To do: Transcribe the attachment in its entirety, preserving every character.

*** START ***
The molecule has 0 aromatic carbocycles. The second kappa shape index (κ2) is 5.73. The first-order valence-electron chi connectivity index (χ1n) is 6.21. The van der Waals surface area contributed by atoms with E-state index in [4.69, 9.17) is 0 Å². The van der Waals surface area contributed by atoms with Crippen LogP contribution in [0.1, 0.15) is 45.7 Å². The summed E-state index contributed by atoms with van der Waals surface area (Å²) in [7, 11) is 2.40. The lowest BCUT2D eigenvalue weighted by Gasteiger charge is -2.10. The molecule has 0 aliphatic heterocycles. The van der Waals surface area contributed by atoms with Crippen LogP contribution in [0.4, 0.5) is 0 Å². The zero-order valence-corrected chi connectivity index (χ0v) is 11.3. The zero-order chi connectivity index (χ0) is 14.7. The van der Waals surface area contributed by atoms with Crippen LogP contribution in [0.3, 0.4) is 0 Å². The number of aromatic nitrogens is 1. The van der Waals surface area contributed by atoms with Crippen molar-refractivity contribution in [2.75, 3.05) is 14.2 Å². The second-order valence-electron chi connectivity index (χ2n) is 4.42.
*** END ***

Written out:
The molecule has 0 aromatic carbocycles. The second kappa shape index (κ2) is 5.73. The first-order valence-electron chi connectivity index (χ1n) is 6.21. The van der Waals surface area contributed by atoms with E-state index in [4.69, 9.17) is 0 Å². The van der Waals surface area contributed by atoms with Crippen LogP contribution in [0.1, 0.15) is 45.7 Å². The summed E-state index contributed by atoms with van der Waals surface area (Å²) in [7, 11) is 2.40. The lowest BCUT2D eigenvalue weighted by Gasteiger charge is -2.10. The molecule has 0 aliphatic heterocycles. The van der Waals surface area contributed by atoms with Crippen LogP contribution in [0.4, 0.5) is 0 Å². The zero-order valence-corrected chi connectivity index (χ0v) is 11.3. The zero-order chi connectivity index (χ0) is 14.7. The van der Waals surface area contributed by atoms with Crippen LogP contribution in [0.3, 0.4) is 0 Å². The number of aromatic nitrogens is 1. The van der Waals surface area contributed by atoms with Crippen molar-refractivity contribution in [2.75, 3.05) is 14.2 Å². The second-order valence-electron chi connectivity index (χ2n) is 4.42.